I’m answering another good question asked by Lisa, LIFE ON A BISON FARM. She wanted to know why diesel fuel was so much more expensive than gasoline, when diesel was traditionally much cheaper. Where Lisa lives, diesel fuel is $4.35 a gallon. It may be more than that by now as she mentioned that it was going up almost daily. Thanks for your question, Lisa! I think first I’ll give the “official” reasons why, then what I think is the real reason. There is a difference many times!
One reason prices are so high on diesel fuel are pollution laws that went into effect in 2006. Diesel fuel was required to have a much lower content of sulfur than previously. Anytime you have environmental regulations change the formulation of any type of fuel, it’s going to cost you. That’s part of the reason why gasoline prices are high, but of course not entirely. Getting back to the diesel fuel, this requirement doesn’t come without cost. As usual, the fuel mileage is lower. Many trucking companies ordered entire fleets of new trucks to beat the engine redesign deadline that reduced the fuel economy. Existing diesel engines can burn what’s called the Ultra Low Sulfur Diesel (ULSD). However, there may be some diesel owners that may experience a problem with it. According to a TECHNICAL BULLETIN from Chevron, the ULSD causes elastomers (O-rings) to shrink. The most common problem from this is fuel pump leakage. It is especially true for engines older than ten years, but it has occurred in new engines too.
Another reported cause were the hurricanes in the Gulf of Mexico disrupting production and refining. In an ARTICLE in Edmunds, a part of the reason for the more recent price increases are hurricanes in the Gulf of Mexico. When the refineries came back on-line, they produced mostly gasoline which was in more demand. Another cause was winter. The demand for heating oil went up resulting in a price increase in diesel. One factor that no one hears much about is an increased demand for diesel fuel in Europe. In some European countries, more than half of the vehicles on the road are diesel powered.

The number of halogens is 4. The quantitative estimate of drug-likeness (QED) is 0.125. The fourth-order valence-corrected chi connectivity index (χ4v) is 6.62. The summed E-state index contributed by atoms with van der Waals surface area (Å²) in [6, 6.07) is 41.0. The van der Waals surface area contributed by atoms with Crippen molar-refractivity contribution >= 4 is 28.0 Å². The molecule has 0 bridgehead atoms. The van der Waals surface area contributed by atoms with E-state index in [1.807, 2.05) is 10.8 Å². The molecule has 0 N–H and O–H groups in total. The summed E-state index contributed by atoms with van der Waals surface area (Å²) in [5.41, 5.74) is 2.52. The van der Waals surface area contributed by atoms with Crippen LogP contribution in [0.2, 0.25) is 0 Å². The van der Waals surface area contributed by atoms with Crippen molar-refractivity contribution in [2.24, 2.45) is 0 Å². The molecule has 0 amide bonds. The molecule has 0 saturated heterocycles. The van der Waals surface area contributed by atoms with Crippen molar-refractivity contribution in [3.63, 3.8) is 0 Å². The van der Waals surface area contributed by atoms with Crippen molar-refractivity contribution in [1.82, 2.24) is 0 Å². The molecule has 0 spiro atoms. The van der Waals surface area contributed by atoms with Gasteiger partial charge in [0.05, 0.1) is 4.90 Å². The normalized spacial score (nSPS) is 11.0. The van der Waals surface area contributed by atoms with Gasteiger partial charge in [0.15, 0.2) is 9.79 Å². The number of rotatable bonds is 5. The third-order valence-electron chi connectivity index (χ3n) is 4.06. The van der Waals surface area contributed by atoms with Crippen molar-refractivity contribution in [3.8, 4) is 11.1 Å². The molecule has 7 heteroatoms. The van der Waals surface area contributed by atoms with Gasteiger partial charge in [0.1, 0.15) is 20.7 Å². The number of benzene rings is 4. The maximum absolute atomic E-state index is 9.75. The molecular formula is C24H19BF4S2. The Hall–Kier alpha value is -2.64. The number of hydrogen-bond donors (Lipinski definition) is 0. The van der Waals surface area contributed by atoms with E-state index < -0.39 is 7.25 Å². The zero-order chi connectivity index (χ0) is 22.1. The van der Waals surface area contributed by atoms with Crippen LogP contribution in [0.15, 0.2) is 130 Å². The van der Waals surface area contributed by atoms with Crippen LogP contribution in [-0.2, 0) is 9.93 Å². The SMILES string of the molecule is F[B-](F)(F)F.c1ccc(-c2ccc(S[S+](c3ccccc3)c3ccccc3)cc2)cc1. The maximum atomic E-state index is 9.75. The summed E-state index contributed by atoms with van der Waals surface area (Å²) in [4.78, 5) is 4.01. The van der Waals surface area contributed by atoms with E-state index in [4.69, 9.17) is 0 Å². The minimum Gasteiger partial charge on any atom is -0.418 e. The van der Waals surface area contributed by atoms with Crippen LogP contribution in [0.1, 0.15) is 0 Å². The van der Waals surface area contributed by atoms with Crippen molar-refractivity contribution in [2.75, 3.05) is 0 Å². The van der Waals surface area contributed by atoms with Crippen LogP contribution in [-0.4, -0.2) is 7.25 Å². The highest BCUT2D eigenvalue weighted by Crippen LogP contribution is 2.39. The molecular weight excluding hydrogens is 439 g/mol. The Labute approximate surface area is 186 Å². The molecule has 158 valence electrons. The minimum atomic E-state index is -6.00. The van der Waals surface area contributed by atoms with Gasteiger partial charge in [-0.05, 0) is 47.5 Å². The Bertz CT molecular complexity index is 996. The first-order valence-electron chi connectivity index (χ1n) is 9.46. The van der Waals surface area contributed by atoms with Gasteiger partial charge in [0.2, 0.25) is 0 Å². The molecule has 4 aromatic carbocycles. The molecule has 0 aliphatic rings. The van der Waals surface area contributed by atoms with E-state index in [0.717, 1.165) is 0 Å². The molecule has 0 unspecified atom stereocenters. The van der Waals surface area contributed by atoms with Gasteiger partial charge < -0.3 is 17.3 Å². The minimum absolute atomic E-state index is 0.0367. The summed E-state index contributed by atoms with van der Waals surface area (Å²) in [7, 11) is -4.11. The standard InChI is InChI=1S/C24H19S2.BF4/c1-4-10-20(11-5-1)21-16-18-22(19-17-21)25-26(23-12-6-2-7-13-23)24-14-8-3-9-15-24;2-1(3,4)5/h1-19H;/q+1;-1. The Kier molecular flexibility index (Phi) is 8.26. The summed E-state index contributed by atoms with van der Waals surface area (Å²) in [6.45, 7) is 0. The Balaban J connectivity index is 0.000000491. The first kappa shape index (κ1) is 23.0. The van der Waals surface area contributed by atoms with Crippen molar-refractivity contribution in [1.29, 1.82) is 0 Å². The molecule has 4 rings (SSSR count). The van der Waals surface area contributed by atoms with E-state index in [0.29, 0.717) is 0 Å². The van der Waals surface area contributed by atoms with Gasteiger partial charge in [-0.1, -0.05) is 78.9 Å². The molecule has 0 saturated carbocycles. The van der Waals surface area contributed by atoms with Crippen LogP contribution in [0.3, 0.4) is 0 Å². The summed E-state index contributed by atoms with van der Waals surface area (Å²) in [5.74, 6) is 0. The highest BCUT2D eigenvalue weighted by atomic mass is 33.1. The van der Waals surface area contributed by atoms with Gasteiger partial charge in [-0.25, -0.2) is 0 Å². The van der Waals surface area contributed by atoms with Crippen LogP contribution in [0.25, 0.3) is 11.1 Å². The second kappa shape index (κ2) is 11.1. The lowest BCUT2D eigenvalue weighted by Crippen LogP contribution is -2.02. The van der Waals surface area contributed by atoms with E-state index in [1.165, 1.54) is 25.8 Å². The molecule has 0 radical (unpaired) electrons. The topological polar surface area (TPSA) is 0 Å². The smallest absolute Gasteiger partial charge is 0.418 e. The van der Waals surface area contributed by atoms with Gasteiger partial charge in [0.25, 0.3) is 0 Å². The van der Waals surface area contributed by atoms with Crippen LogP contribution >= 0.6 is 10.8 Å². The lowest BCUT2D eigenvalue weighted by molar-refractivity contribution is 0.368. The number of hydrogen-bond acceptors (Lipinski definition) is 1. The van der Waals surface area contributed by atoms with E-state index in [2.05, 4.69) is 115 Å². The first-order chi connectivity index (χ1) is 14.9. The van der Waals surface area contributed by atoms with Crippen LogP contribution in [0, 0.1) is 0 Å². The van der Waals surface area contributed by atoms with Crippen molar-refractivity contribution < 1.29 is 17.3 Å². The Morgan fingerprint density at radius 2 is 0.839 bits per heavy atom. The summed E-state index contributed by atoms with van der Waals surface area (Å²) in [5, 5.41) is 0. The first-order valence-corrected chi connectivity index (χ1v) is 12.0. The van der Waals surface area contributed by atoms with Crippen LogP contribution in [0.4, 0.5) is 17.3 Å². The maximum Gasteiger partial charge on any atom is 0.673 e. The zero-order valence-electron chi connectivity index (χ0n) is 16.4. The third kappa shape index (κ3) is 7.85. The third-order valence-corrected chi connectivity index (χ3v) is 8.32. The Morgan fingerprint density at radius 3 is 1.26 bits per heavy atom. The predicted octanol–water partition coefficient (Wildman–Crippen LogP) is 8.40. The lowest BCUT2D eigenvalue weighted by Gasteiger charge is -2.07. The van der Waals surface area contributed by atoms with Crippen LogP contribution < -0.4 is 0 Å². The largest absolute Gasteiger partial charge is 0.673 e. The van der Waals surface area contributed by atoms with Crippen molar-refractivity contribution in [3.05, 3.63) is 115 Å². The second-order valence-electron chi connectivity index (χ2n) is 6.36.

The list of reasons for the high cost of diesel goes on and on. But here is my observation. Ever since the so-called gasoline shortage of the early 1970’s (there was no shortage, it was contrived by the oil companies just to drive the price up, but that’s another story), diesel powered vehicles gained in popularity. The fuel at the time was much cheaper than gasoline, and diesel engines were considerably more fuel efficient than their gasoline counterparts. One example was the 1980-81 Pontiac Bonneville. There was a 350 c.i. diesel engine available. The VW Rabbit also had a diesel option. And then there’s always been the diesel Mercedes . My point is that when the oil companies purposely spiked gas prices, people started turning to the much cheaper and more fuel efficient diesel. That’s when diesel prices started climbing. The cost didn’t jump like it has in recent months, but nevertheless it rose. I believe the oil companies increased the price so they would stop “losing money.” I think this is the major reason why diesel has gone up so much recently. There are a lot of diesel pickup trucks out there andI read in EDMUNDS INSIDE LINE that Mercedes is planning to introduce a diesel SUV, the 2009 GL320 Bluetec. Even though diesel vehicles only account for between two to three percent of the total vehicles in the U.S. (Popular Science, DIESEL REVISITED, January 29, 2002), the fact that the carmakers are considering reintroducing diesel models on a more widespread basis would be enough for a “pre-emptive strike” by the oil companies. I think my point was made in the Edmunds article I referenced above, the author, Steven Cole Smith, asked a friend of his that was in the petroleum business why they charge so much for diesel. His answer? “Because we can.” Enough said.